I am a behavioural ecologist mainly interested in the function and mechanism of chemical communication, the evolution of chemical cues in vertebrates and how relatedness is encoded in body odours and the impact of microbes on communication.
Thanks to a Freigeist Fellowship of the VolkswagenFoundation I am currently investigating the function and mechanism of olfactory kin recognition in zebra finches, trying to understand how relatedness is signaled in body odours. With a combination of behavioural experiments, chemical analysis of body odours and skin microbe community analysis I am aiming to gain knowledge on this question.
I am working on different taxa such as amphibians, birds and mammals, including humans.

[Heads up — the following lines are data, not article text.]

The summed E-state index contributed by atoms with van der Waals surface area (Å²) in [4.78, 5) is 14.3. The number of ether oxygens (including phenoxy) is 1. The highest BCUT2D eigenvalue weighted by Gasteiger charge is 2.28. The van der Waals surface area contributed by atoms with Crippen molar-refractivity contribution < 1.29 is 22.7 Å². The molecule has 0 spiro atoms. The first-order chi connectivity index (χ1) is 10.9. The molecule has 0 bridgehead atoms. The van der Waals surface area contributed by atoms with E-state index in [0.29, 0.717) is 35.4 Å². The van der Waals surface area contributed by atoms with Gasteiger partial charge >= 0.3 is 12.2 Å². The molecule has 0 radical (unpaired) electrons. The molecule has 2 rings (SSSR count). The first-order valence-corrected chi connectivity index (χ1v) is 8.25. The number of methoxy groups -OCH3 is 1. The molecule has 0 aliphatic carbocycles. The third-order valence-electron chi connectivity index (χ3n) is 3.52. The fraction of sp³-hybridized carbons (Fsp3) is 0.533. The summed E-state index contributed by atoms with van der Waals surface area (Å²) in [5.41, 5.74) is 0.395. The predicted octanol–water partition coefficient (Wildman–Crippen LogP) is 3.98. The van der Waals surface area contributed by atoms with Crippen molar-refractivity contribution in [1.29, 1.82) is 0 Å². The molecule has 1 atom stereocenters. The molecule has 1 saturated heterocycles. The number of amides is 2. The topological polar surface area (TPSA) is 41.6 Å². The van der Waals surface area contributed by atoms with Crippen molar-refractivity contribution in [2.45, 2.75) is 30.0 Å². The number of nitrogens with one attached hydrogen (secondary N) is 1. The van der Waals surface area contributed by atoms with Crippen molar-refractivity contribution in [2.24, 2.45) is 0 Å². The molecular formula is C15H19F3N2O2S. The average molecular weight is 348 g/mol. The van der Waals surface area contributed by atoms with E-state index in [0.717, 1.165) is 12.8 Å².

I am a molecular biologist by training, with a broad interested in behavioural ecology and evolution. Currently, I am studying the interactions between animals and their microbial symbionts. I am fascinated by the potency of microbial symbionts in modulating a wide range of biological processes of their hosts. I am particularly interested in the ways that microbial symbionts influence the behaviour and adaptive capacity of their hosts. My ongoing project aims to identify the factors shaping gut microbial communities in two estrildid finch species: the zebra finch (Taeniopygia guttata) and Bengalese finch (Lonchura striata domestica). I am trying to disentangle the environmental factors from host-specific factors, most importantly host genetics, to understand whether individual microbial communities are a trait of an animal itself. This information would allow us to further evaluate the potential function of gut symbionts in the social communication of the birds. Furthermore, as a part of a collaborative project, I am investigating the impact of anthropogenic perturbations on the gut microbiota of birds. In the scope of this project, we are studying the gut microbial communities in great tits (Parus major) across a gradient of urbanisation to understand whether gut microbes can facilitate the adaptation of their animal hosts to anthropogenic stress.